Direct pay for mental health care eclipses insurance payments

The average cost of any mental health therapy session can range from $100-300 or more, and many providers no longer deal with health insurance claims, placing the burden for obtaining any reimbursement on the patient. (Courtesy Adobe Images)

For patients seeking access to mental health care and counseling, the burden of getting the cost covered can prove daunting.

According to the American Psychological Association, 30% of psychologists do not accept insurance, requiring the patient to petition their insurance provider to pay them back all or at least a portion of what they paid out of pocket for care. As many independent practitioners do not hire office staff, many forgo dealing with insurance claims altogether.

“At the time of the survey, 21% of providers said more than 75% of their business is self-pay,” said Katherine Novak, a public affairs specialist with the APA. In a survey of most recent Psychology Today listings—an industry publication that also bills its website as “the world’s largest portal to psychotherapy”—about half of the licensed professional counselors in the New Braunfels 78130 ZIP code accept one or more forms of insurance, but that number drops to 25% or less when counting psychiatrists .

Even those larger practices that try to offer a variety of insurance options find the process daunting.

“Getting my Ph.D. was easier than getting us credentialed with Medicaid,” said Dr. Anne Esquivel, president and founder of Mind Works Clinical and Counseling Psychology practice in New Braunfels.

Esquivel said her practice hired several new therapists who are unable to see patients because they are waiting for approval from insurance companies.

“They are not here seeing patients and helping kids and families because to get them credentialed by the different insurance panels—Blue Cross, Tricare, Cigna—all of those big players, is months.”

Need outpacing availability

According to Mental Health America, a national nonprofit that studies mental health care access and trends in illnesses, Texas ranks 51st in the United States in access to mental health services for adults and 37th in the number of children with private insurance that did not cover mental Health in 2020.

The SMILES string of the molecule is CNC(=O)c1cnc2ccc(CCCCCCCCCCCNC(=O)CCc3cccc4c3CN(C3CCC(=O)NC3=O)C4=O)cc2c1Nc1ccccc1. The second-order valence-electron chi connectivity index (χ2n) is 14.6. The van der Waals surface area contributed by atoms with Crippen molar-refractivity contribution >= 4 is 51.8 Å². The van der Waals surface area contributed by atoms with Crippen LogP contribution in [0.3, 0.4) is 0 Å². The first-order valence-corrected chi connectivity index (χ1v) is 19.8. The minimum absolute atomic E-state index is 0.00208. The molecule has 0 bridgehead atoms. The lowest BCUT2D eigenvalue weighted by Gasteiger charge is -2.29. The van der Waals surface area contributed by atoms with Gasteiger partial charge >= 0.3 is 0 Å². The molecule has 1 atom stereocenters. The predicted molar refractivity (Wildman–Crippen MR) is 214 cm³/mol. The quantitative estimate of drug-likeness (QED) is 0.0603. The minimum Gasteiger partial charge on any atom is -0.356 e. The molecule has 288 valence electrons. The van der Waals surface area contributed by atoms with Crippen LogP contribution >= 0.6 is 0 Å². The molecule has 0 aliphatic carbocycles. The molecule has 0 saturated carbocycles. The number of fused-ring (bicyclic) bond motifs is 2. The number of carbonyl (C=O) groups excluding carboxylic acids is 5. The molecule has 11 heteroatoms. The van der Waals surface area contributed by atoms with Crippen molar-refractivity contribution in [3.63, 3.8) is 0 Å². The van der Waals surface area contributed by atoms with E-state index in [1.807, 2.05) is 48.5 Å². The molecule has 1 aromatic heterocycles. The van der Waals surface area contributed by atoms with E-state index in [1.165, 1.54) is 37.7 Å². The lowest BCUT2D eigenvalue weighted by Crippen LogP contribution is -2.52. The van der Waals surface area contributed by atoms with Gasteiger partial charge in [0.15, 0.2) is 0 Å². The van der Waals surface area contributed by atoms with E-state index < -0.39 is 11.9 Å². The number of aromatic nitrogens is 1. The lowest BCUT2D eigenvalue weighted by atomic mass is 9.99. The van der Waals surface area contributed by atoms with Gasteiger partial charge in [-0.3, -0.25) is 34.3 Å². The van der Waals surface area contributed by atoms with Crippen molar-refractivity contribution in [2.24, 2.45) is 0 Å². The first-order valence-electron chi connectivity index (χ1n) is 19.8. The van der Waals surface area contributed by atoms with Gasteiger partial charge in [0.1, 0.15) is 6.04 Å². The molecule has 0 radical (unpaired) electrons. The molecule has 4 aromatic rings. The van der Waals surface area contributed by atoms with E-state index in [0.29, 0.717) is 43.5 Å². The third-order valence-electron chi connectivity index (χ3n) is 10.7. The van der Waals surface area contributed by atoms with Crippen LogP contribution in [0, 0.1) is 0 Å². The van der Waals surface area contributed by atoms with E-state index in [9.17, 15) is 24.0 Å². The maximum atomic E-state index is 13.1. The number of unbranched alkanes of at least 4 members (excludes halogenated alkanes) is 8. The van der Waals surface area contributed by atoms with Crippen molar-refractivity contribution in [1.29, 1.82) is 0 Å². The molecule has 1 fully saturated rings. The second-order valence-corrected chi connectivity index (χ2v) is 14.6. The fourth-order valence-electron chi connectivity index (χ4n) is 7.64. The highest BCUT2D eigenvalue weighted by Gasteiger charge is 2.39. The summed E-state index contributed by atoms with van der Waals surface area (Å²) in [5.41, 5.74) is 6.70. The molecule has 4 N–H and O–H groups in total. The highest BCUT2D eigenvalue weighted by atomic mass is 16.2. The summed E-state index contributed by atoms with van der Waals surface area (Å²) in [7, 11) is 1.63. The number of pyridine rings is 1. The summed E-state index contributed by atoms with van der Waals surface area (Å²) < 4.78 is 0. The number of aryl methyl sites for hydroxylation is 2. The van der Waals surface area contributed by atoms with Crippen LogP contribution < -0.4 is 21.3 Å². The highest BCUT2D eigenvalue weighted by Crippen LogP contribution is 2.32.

Mental Health America’s access to mental health rankings showed that in 2020, 57.2% of adults with a mental illness in the United States received no treatment, or more than 26 million individuals. Of those, 1.96 million resided in Texas.

A lack of access to providers can translate into fewer accepting insurance at all. Because of the need, they can fully book their openings with patients willing to pay out of pocket.

dr Jon Lasser, a professor of school psychology at Texas State University, runs a private clinic a few hours a week focused on children and adolescents. In his case, it does not make sense for him to hire a billing specialist, and most of his clientele are willing to pay out of pocket.

“I think that other people have also found that the insurance coverage isn’t very good. They may say, ‘Well, my coverage is only for eight sessions.’ And that doesn’t make sense for most people to think that you can sort of take care of any major concerns in just eight sessions,” he said.

Lasser said that reimbursement is often half the going rate.

“But there is an acknowledgment that a lot of people expect their insurance company to cover them, and they wonder, ‘Why can’t I find a therapist that takes insurance?'” he said. “So we see it from both angles, and there’s kind of a tension around that.”

In some cases, insurance companies might limit the number of providers they work with in the network.

“We played around with trying to get onto [health insurance company] Cigna. We didn’t get in because rates were so low, we would lose money soon,” Esquivel said. Esquivel added that rather than negotiating rates, the insurer declined to add her practice.

“They limit the amount of providers they will allow into the network or into a specific ZIP code,” she said.

While mental health care providers make do with helping as many patients as they can, the demand for more providers will keep those currently in practice busy as ever. According to the Mental Health America survey, there is a significant maldistribution of mental health professionals, especially in rural areas.

Their report cites that in 2016 more than half of all US counties did not have a single practicing psychiatrist, for instance. Where a state like Massachusetts has one mental health provider for every 180 people, on the other end of the spectrum, Alabama has one for every 1,100. Texas has one for every 960 people.

Seeking reimbursement

Health insurance companies offer the ability to submit claims in various ways to get some of those out-of-pocket expenses covered, though the process does not guarantee partial or any reimbursement. For providers that do not accept insurance, the provider can create a bill for the patient to submit. The Texas Department of Insurance offers guidelines for if a claim is denied.

“One model is to work with families and say, “OK, I’ll give you a receipt, and you can send it to your insurance company,'” Lasser said. “They may reimburse you, and some families have plans that will do that, other not and it’s kind of hit or miss, it seems.”


Leave a Comment